Despite Marbella’s reputation as a playground for the rich and wannabe famous, it’s still possible to bag a budget break.
Just a few miles east of the superyachts, designer boutiques and expensive restaurants of the city’s marina, Puerto Banus, you’ll find history and culture aplenty in the charming, medieval Old Town.
Here, narrow, cobbled lanes with traditional whitewashed buildings decked with bougainvillea tumble on to ancient squares. There’s an array of tapas bars, restaurants and shops selling everything from olive oil to handmade chocolates . . .
Despite Marbella’s reputation as a playground for the rich and wannabe famous, it’s still possible to bag a budget break
Where to stay
Hotel San Cristobal
This 96-room hotel is well situated in a central location facing Alameda Park — a peaceful space brimming with lush vegetation — and backing on to the Old Town. Book online for a free upgrade to a recently renovated premium room with king-size bed, modern bathroom and plenty of storage space. B&B doubles from £51, hotelsancristobal.com.
La Villa Marbella, Old Town
This small, Asian-inspired boutique hotel is in the heart of the Old Town. The 14 rooms are sleek, minimalist and modern, decorated in calming, neutral tones. From the terrace, guests can enjoy beautiful views of the Sierra Blanca mountains. B&B doubles from £76, lavillamarbella.com.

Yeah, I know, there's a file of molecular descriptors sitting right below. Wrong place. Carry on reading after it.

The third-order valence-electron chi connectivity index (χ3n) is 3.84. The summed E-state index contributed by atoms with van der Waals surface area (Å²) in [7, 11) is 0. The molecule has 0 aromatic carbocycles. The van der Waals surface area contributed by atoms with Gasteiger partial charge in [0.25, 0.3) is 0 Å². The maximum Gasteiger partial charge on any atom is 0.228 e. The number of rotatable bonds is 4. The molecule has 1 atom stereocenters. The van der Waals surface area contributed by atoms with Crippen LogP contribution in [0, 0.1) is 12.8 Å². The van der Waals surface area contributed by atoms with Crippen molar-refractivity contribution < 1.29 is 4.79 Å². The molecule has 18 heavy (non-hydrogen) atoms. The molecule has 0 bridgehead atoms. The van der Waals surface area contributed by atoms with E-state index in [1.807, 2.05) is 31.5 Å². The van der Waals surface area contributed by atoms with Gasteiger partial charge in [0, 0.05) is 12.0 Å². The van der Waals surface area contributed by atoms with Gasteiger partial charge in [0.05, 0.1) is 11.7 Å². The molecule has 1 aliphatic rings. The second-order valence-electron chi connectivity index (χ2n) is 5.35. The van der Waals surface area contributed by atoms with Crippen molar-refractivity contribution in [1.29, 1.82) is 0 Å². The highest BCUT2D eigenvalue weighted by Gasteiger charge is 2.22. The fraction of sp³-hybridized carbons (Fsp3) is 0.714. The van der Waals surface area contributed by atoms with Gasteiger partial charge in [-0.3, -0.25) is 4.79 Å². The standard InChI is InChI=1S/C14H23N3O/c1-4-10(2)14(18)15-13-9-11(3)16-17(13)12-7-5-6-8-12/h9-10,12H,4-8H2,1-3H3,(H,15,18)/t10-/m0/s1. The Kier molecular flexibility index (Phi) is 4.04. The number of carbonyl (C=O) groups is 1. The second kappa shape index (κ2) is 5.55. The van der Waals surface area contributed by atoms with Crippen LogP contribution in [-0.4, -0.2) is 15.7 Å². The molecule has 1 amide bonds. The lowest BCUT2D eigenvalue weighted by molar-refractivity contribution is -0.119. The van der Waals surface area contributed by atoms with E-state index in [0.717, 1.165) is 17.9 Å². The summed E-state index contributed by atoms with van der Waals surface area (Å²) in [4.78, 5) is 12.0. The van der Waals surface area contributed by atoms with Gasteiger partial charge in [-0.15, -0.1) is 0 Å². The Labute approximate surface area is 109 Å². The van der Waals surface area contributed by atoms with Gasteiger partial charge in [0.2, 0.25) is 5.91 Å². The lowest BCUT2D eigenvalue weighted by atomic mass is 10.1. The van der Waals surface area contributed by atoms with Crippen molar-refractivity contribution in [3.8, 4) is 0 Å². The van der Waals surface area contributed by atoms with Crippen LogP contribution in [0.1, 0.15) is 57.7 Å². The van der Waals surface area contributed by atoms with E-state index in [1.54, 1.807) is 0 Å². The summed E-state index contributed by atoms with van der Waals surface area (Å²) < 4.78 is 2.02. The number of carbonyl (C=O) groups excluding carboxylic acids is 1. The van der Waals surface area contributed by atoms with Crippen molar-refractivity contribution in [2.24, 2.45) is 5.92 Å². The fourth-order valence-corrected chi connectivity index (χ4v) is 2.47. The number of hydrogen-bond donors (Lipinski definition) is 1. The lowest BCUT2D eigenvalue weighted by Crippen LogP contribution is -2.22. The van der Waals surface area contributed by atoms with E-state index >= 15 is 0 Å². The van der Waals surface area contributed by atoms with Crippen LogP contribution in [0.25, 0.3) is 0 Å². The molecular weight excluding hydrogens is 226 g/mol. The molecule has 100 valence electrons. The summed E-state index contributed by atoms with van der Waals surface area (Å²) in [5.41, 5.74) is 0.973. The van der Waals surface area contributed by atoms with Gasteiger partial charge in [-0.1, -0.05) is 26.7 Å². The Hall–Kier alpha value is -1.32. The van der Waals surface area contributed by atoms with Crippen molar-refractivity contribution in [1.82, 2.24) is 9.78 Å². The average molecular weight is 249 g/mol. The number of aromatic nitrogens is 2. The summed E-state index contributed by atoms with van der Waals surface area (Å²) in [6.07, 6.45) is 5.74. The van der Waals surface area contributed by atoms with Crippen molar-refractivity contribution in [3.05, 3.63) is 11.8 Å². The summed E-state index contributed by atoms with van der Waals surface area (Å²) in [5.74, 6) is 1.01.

Within walking distance of the beautiful and bustling Plaza de los Naranjos (Orange Square), this modern, 56-room aparthotel offers recently refurbished double bedrooms, studios and apartments that all have terraces. Although it’s technically only a three-star hotel, it has a rooftop terrace, a pool and a coffee shop. B&B doubles from £72, studios from £79, apartments from £97, marbellainn.com.
Aparthotel Puerto Azul
Not only is this in a great beachfront location, close to bars and restaurants and just a short walk from the Old Town, the studios and apartments here are spacious, fresh and modern, and come with balconies and well-equipped kitchens. Studios from £52, apartments from £61, puertoazul.net.
What to see and do
People-watch in the plaza
Plaza de los Naranjos is the hub of the Old Town and an ideal place to soak up the atmosphere and people-watch
With its aromatic orange trees and open-air cafe bars and restaurants serving everything from traditional tapas and paella to fish and steak, Plaza de los Naranjos is the hub of the Old Town and an ideal place to soak up the atmosphere and people-watch — day or night.
While you’re in the Old Town, take a peek at the Town Hall, the Old Governor’s House and the church of Ermita de Santiago, which all date back to the 15th and 16th centuries. Just a short walk away is the baroque Church of Our Lady of the Incarnation, which has a stunning rococo-style stone doorway.
Don’t miss the sculpture of St Barnabas, patron saint of Marbella, and the impressive pipe organ inside. Nearby you’ll find the remains of The Alcazaba, once an impressive Moorish fortress, and its walls.
Escape the hustle and bustle